This book is a comprehensive response to the challenges of transnational organized crime beyond traditional law-enforcement driven recommendations. Unlike much of the existing literature on organized crime, it is less focused on the problem per se as it is on understanding its implications. The latter, especially in fragile and conflict regions, amount to strategic challenges for the state. The volume is authored by experts with multi-year experience analyzing criminal activities and doing so through the lenses of conflict and security, development, and technology to engage academics, practitioners and policy makers. Brookings Institution Senior Fellow Vanda Felbab-Brown authored the following chapters: “The Threat of Illicit Economies and the Complex Relations with State and Society,” and “A State-Building Response to Organized Crime, Illicit Economies, Hybrid Threats, and Hybrid Governance.”
In “The Threat of Illicit Economies and the Complex Relations with State and Society,” Dr. Felbab-Brown explains the intersections between crime, conflict, and political rule. Despite the focus on countering illicit economies by many states, policy interventions to combat organized crime and illicit economies have often been ineffective, or even counterproductive. In order to design more successful policy interventions, it is crucial to understand the complex interactions between illicit economies and societies.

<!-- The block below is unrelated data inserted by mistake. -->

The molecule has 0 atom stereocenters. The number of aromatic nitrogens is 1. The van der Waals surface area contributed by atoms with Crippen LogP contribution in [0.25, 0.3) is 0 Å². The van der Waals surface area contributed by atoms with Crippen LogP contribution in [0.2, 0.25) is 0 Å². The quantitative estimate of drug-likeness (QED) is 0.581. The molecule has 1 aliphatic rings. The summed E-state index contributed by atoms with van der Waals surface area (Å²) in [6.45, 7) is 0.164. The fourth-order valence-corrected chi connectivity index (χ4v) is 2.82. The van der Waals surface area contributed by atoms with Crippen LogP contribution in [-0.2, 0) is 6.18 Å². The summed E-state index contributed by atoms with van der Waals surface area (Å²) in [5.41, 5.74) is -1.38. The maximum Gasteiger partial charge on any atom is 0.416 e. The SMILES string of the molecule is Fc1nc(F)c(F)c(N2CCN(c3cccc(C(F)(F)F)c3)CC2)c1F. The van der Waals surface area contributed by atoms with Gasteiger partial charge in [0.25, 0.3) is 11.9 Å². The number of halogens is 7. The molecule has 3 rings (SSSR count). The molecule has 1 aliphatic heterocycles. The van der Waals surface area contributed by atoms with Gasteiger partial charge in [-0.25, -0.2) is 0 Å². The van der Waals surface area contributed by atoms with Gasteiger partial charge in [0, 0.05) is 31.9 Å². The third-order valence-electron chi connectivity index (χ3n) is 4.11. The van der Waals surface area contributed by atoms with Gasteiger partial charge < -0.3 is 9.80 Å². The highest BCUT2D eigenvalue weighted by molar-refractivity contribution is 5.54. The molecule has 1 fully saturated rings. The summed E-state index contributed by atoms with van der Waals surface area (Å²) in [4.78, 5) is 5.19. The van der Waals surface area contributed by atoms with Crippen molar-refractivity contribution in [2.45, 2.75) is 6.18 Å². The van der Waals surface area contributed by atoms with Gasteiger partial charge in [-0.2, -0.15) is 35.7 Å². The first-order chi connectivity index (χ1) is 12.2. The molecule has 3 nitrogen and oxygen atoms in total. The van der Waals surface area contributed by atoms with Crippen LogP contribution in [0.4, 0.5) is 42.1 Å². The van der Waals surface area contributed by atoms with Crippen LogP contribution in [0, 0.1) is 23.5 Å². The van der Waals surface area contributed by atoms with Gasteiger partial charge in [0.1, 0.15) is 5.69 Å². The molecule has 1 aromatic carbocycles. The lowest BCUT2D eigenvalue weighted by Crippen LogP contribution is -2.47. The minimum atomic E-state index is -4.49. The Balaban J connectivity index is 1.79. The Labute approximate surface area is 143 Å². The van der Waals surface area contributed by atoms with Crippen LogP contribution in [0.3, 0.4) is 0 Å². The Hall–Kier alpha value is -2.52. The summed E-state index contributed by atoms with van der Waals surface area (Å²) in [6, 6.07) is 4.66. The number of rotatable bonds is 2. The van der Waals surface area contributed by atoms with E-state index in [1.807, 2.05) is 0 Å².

Large-scale illicit economies can pose many threats to the state, including political, economic, environmental ones, and to rule of law. Yet belligerent groups which embrace illicit economies, such as the Taliban and Sendero Luminoso, derive financial, operational, and political benefit. The political capital they obtain from sponsoring illicit economies depends on four factors: 1) the first is the overall state of the economy, which determines the extent to which the local population becomes dependent on the illicit economy; 2) the character of the illicit economy determines the extent to which the illicit economy can employ the population; 3) the presence or absence of thuggish traffickers that determines the extent to which belligerent groups can provide protection to local populations against them; and 4) the government response to the illicit economy.
However, instead of a fully antagonistic relationship, criminal organizations and governing elites often develop a mutually beneficial accommodation. Such accommodation leads to hybrid governance which can be difficult for policy interventions to root out. A common misconception, what Dr. Felbab-Brown calls the myth of the innocence of the state, is that when an illicit economy is translocated to a new place, it fundamentally subverts the pre-existing order. In fact, states and societies have preexisting characteristics, proclivities, institutional and cultural setsup, and histories of illicit activity, all of which determine their susceptibility to particular criminal arrangements. Failure to understand these structural roots of illicit economies often leads to misguided policy solutions. Rather, a long-term participation by governments and societies in illegal enterprises leads to the development of technology of illegality — namely, the networks and knowledge to subvert laws and law enforcement. A culture of illegality can also develop, in which society extolls breaking laws and taking advantage of the state.